# 0, 1, superposition

Doh, quantum computers are tristate logic devices?

In classical computer science, bits — or binary digits — hold data encoded as ones and zeros. In quantum computing, data is measured in qubits, or quantum bits. As such, a qubit can have three possible states — one, zero or a “superposition” of one and zero.

I mean technically it is correct, I guess (ignorning mixed states), but doesn’t this make it sound like qubits are just three state classical systems? Or is my nitpicky-meter too high?

This entry was posted in Computer Science, Quantum. Bookmark the permalink.

### 10 Responses to 0, 1, superposition

1. I was noting this with some friends earlier while we were doing CS homework. This particular mistake is many years old though. I.e., years ago the media was always saying “quantum computers are powerful because they work in trinary.” Now the media is saying “quantum computers are powerful because they solve everything in parallel, so they can solve NP-complete problems in polynomial time.”
Yeah… :-|.

2. Aaron Denney says:

And qutrits will have four states, zero, one, two, and a superposition…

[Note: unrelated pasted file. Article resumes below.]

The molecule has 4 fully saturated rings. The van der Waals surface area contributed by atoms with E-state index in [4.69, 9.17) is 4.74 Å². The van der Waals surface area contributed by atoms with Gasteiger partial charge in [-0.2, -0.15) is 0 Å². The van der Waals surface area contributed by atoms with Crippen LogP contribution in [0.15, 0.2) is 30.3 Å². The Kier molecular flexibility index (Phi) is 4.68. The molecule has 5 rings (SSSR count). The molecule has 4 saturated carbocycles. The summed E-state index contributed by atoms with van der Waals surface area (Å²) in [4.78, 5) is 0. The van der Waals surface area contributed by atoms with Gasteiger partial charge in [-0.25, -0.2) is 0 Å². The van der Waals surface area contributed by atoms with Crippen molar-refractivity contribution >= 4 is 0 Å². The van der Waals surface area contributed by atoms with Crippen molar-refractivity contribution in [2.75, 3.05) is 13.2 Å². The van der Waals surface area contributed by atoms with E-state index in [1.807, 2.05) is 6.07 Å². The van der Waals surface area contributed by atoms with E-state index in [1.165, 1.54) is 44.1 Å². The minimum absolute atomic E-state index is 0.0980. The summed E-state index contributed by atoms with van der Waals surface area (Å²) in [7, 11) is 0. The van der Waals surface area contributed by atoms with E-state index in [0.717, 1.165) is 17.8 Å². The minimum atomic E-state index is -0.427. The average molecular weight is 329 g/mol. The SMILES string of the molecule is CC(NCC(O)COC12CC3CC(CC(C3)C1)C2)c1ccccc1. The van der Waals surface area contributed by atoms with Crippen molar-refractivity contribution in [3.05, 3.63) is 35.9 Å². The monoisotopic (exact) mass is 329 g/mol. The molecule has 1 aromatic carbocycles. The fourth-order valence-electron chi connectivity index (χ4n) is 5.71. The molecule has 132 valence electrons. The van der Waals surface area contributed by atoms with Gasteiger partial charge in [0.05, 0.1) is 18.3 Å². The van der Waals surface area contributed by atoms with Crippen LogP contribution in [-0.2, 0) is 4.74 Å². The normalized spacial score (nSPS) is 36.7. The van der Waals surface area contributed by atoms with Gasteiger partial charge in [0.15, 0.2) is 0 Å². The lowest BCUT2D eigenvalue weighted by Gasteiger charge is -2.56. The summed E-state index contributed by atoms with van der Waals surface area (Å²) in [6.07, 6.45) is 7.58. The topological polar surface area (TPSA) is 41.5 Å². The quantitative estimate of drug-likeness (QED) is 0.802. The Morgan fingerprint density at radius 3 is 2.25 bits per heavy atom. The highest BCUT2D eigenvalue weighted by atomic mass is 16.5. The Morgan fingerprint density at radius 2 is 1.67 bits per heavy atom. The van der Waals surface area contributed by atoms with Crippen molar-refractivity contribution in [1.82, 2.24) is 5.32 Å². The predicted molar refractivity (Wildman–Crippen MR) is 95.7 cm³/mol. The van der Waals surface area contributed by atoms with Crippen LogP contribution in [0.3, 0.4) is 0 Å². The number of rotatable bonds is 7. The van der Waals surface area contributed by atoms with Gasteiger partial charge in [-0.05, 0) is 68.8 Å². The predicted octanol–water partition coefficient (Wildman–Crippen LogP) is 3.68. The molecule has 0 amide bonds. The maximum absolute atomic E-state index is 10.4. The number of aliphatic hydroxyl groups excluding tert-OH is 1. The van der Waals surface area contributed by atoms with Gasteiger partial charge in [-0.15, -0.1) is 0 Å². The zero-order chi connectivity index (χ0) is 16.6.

3. quantum says:

The article goes on to say that an n-dit has 2^n-1 states: all the basis states, then pairwise superpositions, then superpositions of triples, etc. A quantum computer can compute on all these states in superposition. Therefore n qubits — enough to represent a (2^n)-dit — suffice for checking 2^(2^n) solutions in constant time! And this is without even using all the different mixed states…

4. I’m always concerned that people will mistake my explanations of what a qubit is, assuming that quantum computers are classical analogue computers. I’ve never worried about people thinking that it was a three level system. Maybe it’s time to start worrying about that!

5. serafino says:

If it were so, the Aymara ‘trinary’ language
http://www.aymara.org/biblio/igr/igr3.html
would be a sort of quantum language. Or not?

6. Blake Stacey says: